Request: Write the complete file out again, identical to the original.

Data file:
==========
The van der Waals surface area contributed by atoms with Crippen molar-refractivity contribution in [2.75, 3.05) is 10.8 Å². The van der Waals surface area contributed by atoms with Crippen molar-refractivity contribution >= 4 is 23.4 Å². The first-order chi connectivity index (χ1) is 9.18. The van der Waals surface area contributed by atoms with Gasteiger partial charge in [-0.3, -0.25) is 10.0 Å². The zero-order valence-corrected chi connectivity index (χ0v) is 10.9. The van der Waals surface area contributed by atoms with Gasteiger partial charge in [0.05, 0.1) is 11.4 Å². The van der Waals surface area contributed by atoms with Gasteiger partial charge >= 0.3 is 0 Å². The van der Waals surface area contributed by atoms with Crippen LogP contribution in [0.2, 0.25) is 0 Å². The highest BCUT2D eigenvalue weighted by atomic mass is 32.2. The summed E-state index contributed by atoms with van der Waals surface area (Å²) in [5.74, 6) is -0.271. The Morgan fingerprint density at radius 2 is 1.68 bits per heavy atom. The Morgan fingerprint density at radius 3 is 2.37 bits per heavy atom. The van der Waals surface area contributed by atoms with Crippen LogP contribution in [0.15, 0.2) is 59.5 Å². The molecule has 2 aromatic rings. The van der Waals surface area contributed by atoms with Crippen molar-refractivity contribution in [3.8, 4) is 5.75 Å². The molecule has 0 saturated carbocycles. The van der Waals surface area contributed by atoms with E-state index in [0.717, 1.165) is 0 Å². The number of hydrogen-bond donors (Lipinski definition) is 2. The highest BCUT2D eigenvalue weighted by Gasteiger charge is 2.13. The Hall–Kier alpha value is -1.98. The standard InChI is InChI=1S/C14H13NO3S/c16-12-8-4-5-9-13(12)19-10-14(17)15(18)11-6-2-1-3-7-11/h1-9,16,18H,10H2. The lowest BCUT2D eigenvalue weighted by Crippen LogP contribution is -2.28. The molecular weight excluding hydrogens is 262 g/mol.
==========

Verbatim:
The van der Waals surface area contributed by atoms with Crippen molar-refractivity contribution in [2.75, 3.05) is 10.8 Å². The van der Waals surface area contributed by atoms with Crippen molar-refractivity contribution >= 4 is 23.4 Å². The first-order chi connectivity index (χ1) is 9.18. The van der Waals surface area contributed by atoms with Gasteiger partial charge in [-0.3, -0.25) is 10.0 Å². The zero-order valence-corrected chi connectivity index (χ0v) is 10.9. The van der Waals surface area contributed by atoms with Gasteiger partial charge in [0.05, 0.1) is 11.4 Å². The van der Waals surface area contributed by atoms with Gasteiger partial charge >= 0.3 is 0 Å². The van der Waals surface area contributed by atoms with Crippen LogP contribution in [0.2, 0.25) is 0 Å². The highest BCUT2D eigenvalue weighted by atomic mass is 32.2. The summed E-state index contributed by atoms with van der Waals surface area (Å²) in [5.74, 6) is -0.271. The Morgan fingerprint density at radius 2 is 1.68 bits per heavy atom. The Morgan fingerprint density at radius 3 is 2.37 bits per heavy atom. The van der Waals surface area contributed by atoms with Crippen LogP contribution in [0.15, 0.2) is 59.5 Å². The molecule has 2 aromatic rings. The van der Waals surface area contributed by atoms with Crippen molar-refractivity contribution in [3.8, 4) is 5.75 Å². The molecule has 0 saturated carbocycles. The van der Waals surface area contributed by atoms with E-state index in [0.717, 1.165) is 0 Å². The number of hydrogen-bond donors (Lipinski definition) is 2. The highest BCUT2D eigenvalue weighted by Gasteiger charge is 2.13. The Hall–Kier alpha value is -1.98. The standard InChI is InChI=1S/C14H13NO3S/c16-12-8-4-5-9-13(12)19-10-14(17)15(18)11-6-2-1-3-7-11/h1-9,16,18H,10H2. The lowest BCUT2D eigenvalue weighted by Crippen LogP contribution is -2.28. The molecular weight excluding hydrogens is 262 g/mol.